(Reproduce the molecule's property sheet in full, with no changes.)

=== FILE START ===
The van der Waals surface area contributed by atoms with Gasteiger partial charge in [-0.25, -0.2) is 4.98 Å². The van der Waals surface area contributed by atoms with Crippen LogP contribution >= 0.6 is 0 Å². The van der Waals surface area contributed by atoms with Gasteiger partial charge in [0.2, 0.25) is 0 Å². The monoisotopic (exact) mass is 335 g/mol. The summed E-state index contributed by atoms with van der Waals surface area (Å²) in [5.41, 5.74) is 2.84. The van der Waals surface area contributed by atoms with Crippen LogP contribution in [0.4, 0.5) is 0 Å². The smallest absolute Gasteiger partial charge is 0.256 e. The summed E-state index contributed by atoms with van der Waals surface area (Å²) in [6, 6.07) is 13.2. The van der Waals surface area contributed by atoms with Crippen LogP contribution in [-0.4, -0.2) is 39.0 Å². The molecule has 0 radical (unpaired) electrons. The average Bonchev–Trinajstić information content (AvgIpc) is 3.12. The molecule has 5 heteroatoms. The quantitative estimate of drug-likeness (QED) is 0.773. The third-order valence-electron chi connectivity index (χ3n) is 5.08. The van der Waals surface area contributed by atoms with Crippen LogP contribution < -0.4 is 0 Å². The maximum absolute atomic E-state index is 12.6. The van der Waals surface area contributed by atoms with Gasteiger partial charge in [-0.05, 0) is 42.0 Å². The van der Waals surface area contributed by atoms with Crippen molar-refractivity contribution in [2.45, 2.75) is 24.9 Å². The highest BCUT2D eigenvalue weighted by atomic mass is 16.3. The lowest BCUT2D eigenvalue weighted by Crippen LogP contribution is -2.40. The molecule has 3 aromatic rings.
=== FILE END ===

The van der Waals surface area contributed by atoms with Gasteiger partial charge in [-0.25, -0.2) is 4.98 Å². The van der Waals surface area contributed by atoms with Crippen LogP contribution >= 0.6 is 0 Å². The van der Waals surface area contributed by atoms with Gasteiger partial charge in [0.2, 0.25) is 0 Å². The monoisotopic (exact) mass is 335 g/mol. The summed E-state index contributed by atoms with van der Waals surface area (Å²) in [5.41, 5.74) is 2.84. The van der Waals surface area contributed by atoms with Crippen LogP contribution in [0.4, 0.5) is 0 Å². The smallest absolute Gasteiger partial charge is 0.256 e. The summed E-state index contributed by atoms with van der Waals surface area (Å²) in [6, 6.07) is 13.2. The van der Waals surface area contributed by atoms with Crippen LogP contribution in [-0.4, -0.2) is 39.0 Å². The molecule has 0 radical (unpaired) electrons. The average Bonchev–Trinajstić information content (AvgIpc) is 3.12. The molecule has 5 heteroatoms. The quantitative estimate of drug-likeness (QED) is 0.773. The third-order valence-electron chi connectivity index (χ3n) is 5.08. The van der Waals surface area contributed by atoms with Crippen LogP contribution < -0.4 is 0 Å². The maximum absolute atomic E-state index is 12.6. The van der Waals surface area contributed by atoms with Gasteiger partial charge in [-0.05, 0) is 42.0 Å². The van der Waals surface area contributed by atoms with Crippen molar-refractivity contribution in [2.45, 2.75) is 24.9 Å². The highest BCUT2D eigenvalue weighted by atomic mass is 16.3. The lowest BCUT2D eigenvalue weighted by Crippen LogP contribution is -2.40. The molecule has 3 aromatic rings.